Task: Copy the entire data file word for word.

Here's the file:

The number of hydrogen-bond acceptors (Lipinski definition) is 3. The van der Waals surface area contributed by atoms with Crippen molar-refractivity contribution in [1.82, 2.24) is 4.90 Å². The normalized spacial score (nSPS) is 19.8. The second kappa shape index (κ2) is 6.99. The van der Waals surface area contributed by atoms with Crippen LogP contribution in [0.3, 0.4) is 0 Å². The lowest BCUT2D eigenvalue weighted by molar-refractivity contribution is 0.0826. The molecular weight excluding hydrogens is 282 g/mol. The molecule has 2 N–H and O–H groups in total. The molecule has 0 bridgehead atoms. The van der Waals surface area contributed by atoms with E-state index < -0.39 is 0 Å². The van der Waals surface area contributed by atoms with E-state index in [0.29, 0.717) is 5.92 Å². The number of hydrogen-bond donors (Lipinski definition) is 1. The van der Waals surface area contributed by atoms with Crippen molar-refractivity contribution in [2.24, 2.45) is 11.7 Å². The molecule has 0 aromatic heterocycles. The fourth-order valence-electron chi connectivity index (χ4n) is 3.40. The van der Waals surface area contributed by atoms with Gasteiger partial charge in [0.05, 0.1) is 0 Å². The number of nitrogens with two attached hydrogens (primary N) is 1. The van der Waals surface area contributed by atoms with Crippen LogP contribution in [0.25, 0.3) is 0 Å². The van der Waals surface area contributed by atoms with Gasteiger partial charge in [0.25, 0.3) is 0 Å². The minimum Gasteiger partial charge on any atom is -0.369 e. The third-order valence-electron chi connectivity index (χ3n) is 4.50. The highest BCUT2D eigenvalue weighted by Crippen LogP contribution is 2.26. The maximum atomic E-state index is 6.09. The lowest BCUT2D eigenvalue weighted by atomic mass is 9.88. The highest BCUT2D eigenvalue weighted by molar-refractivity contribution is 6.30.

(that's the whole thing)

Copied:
The number of hydrogen-bond acceptors (Lipinski definition) is 3. The van der Waals surface area contributed by atoms with Crippen molar-refractivity contribution in [1.82, 2.24) is 4.90 Å². The normalized spacial score (nSPS) is 19.8. The second kappa shape index (κ2) is 6.99. The van der Waals surface area contributed by atoms with Crippen LogP contribution in [0.3, 0.4) is 0 Å². The lowest BCUT2D eigenvalue weighted by molar-refractivity contribution is 0.0826. The molecular weight excluding hydrogens is 282 g/mol. The molecule has 2 N–H and O–H groups in total. The molecule has 0 bridgehead atoms. The van der Waals surface area contributed by atoms with E-state index < -0.39 is 0 Å². The van der Waals surface area contributed by atoms with E-state index in [0.29, 0.717) is 5.92 Å². The number of hydrogen-bond donors (Lipinski definition) is 1. The van der Waals surface area contributed by atoms with Crippen molar-refractivity contribution in [2.24, 2.45) is 11.7 Å². The molecule has 0 aromatic heterocycles. The fourth-order valence-electron chi connectivity index (χ4n) is 3.40. The van der Waals surface area contributed by atoms with Gasteiger partial charge in [0.05, 0.1) is 0 Å². The number of nitrogens with two attached hydrogens (primary N) is 1. The van der Waals surface area contributed by atoms with Crippen LogP contribution in [0.25, 0.3) is 0 Å². The van der Waals surface area contributed by atoms with Gasteiger partial charge in [0.25, 0.3) is 0 Å². The minimum Gasteiger partial charge on any atom is -0.369 e. The third-order valence-electron chi connectivity index (χ3n) is 4.50. The highest BCUT2D eigenvalue weighted by Crippen LogP contribution is 2.26. The maximum atomic E-state index is 6.09. The lowest BCUT2D eigenvalue weighted by atomic mass is 9.88. The highest BCUT2D eigenvalue weighted by molar-refractivity contribution is 6.30.